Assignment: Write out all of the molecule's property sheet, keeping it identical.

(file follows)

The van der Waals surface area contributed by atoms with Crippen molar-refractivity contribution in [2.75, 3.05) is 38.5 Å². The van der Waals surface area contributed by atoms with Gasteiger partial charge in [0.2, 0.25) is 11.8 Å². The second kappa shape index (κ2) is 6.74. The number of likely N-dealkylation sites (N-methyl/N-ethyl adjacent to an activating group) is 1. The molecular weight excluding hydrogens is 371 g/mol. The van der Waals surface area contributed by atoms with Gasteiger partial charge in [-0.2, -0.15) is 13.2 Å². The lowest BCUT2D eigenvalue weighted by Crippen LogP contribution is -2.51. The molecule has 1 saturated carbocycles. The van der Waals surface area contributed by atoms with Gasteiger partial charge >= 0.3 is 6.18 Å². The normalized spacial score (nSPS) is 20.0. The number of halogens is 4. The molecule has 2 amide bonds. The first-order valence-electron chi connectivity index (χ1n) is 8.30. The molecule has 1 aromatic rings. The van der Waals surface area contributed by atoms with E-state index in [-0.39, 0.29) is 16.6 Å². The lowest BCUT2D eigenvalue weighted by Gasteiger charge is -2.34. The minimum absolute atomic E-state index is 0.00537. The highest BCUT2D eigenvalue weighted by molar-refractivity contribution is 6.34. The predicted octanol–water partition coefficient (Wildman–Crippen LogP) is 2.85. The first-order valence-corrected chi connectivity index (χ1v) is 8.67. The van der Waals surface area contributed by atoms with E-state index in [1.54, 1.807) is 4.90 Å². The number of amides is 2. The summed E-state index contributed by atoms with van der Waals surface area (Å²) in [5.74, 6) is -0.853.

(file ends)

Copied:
The van der Waals surface area contributed by atoms with Crippen molar-refractivity contribution in [2.75, 3.05) is 38.5 Å². The van der Waals surface area contributed by atoms with Gasteiger partial charge in [0.2, 0.25) is 11.8 Å². The second kappa shape index (κ2) is 6.74. The number of likely N-dealkylation sites (N-methyl/N-ethyl adjacent to an activating group) is 1. The molecular weight excluding hydrogens is 371 g/mol. The van der Waals surface area contributed by atoms with Gasteiger partial charge in [-0.2, -0.15) is 13.2 Å². The lowest BCUT2D eigenvalue weighted by Crippen LogP contribution is -2.51. The molecule has 1 saturated carbocycles. The van der Waals surface area contributed by atoms with Gasteiger partial charge >= 0.3 is 6.18 Å². The normalized spacial score (nSPS) is 20.0. The number of halogens is 4. The molecule has 2 amide bonds. The first-order valence-electron chi connectivity index (χ1n) is 8.30. The molecule has 1 aromatic rings. The van der Waals surface area contributed by atoms with E-state index in [-0.39, 0.29) is 16.6 Å². The lowest BCUT2D eigenvalue weighted by Gasteiger charge is -2.34. The minimum absolute atomic E-state index is 0.00537. The highest BCUT2D eigenvalue weighted by molar-refractivity contribution is 6.34. The predicted octanol–water partition coefficient (Wildman–Crippen LogP) is 2.85. The first-order valence-corrected chi connectivity index (χ1v) is 8.67. The van der Waals surface area contributed by atoms with E-state index in [1.54, 1.807) is 4.90 Å². The number of amides is 2. The summed E-state index contributed by atoms with van der Waals surface area (Å²) in [5.74, 6) is -0.853.